Cape Town - Springbok lock and Rugby World Cup winner Bakkies Botha announced his retirement from international rugby on Saturday.
As it happened: Italy v Springboks
Botha made his Test debut on November 9, 2002 against France in Marseille, while his 85th and final appearance for South Africa was last Saturday, when he came on as a replacement in the 31-28 victory over England at Twickenham.
During a stellar career, the 35-year-old lock won the Rugby World Cup with the Springboks in 2007 and was victorious at almost every other level of the game.
He has winners’ medals from the Rugby Championship (Tri-Nations), British & Irish Lions Series, Super Rugby, Currie Cup and Vodacom Cup, as well as the Heineken Cup and French Top 14.
Botha is the seventh most-capped Springbok of all time, is a three-time SA Rugby Player of the Year nominee (2003, 2004 and 2005) and holds the world record for the most Tests as a lock combination in the starting line-up with Victor Matfield (63).
“The news of my retirement will probably be described as sudden and unexpected, but it is a decision that I’ve been mulling over since 2011,” said Botha.
“When I limped off the field during the Rugby World Cup in 2011 with an Achilles injury, I knew that I did not leave on my terms and that I didn’t say goodbye to the Bok jersey like I had wanted to.
“What was ‘my terms’? I wanted to leave the jersey behind knowing I honoured the men who wore it before me, as well as the people who had supported me throughout my career.
“More importantly, I wanted to show to the men who would go on to play in the jersey after me what it meant to put your life on the line for your country and the Springboks. I did not manage to do that and it left a burning desire within me to keep on working hard to perhaps don that famous jersey one more time.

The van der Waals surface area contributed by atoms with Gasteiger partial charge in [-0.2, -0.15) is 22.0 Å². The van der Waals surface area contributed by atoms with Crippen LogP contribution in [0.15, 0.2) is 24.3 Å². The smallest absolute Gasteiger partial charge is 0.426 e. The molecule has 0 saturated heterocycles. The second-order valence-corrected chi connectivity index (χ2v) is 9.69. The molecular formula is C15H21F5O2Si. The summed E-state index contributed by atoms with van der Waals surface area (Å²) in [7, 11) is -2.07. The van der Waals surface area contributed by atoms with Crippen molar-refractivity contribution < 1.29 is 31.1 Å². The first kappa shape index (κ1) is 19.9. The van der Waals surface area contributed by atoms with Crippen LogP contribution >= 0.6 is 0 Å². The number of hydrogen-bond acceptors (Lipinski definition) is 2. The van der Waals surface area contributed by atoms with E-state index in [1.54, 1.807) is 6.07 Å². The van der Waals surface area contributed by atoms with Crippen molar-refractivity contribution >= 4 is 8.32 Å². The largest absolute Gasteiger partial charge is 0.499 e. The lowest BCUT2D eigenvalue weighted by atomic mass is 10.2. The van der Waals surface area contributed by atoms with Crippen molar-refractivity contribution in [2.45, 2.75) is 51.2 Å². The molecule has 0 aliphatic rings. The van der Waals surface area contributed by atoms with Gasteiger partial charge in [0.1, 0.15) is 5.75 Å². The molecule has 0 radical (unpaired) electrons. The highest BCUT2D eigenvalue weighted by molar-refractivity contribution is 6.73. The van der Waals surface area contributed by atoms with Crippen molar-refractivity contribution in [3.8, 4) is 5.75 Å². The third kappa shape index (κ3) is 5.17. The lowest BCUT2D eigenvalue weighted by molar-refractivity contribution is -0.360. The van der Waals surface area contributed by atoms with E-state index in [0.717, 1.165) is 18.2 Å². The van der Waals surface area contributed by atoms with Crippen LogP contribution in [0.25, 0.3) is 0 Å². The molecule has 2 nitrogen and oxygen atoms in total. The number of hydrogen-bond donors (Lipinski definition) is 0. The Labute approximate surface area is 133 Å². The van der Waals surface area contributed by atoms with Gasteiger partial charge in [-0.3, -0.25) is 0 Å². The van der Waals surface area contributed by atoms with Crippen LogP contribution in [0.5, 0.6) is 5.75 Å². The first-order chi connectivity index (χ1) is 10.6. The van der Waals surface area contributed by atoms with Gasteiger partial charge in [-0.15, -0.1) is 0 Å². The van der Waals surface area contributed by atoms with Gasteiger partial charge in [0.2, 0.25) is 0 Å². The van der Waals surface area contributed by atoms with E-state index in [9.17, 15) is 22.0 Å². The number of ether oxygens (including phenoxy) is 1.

“I recovered fully from my injury and was privileged enough to be involved with a world-class French club. I had wonderfully supportive team-mates and supporters at Toulon in France, but deep inside, I still had a burning desire to play just one more time for South Africa.
“I am a religious man and I asked for guidance and how to deal with this desire I still had in me. When coach Heyneke (Meyer) selected me for the end-of-year tour last November, to mentor young players and to possibly spend one more minute on the field in green and gold with the leaping springbok on my chest, I knew that my prayers had been answered.
“I was blessed that I was given one more opportunity to represent my country and all our supporters, something no money in the world can buy.
“When I joined the team in November 2013, a total new environment welcomed me. The squad included a couple of superb young locks and it was such a privilege to see in their eyes that they were prepared to listen and learn from my experiences.
“I realised that the next generation of South African locks were not only good, they were the best in the rugby world.
“And when I took to the field against Scotland in Edinburgh, I had inner peace. That one more time in Green and Gold was enough to fill that burning desire I had in me since 2011.
“However, my expectations were exceeded a week later. I was afforded another opportunity when I came on as early replacement against France in Paris. After we’ve won, I once again realised how special it is to stand in that circle wearing the Green and Gold one last time.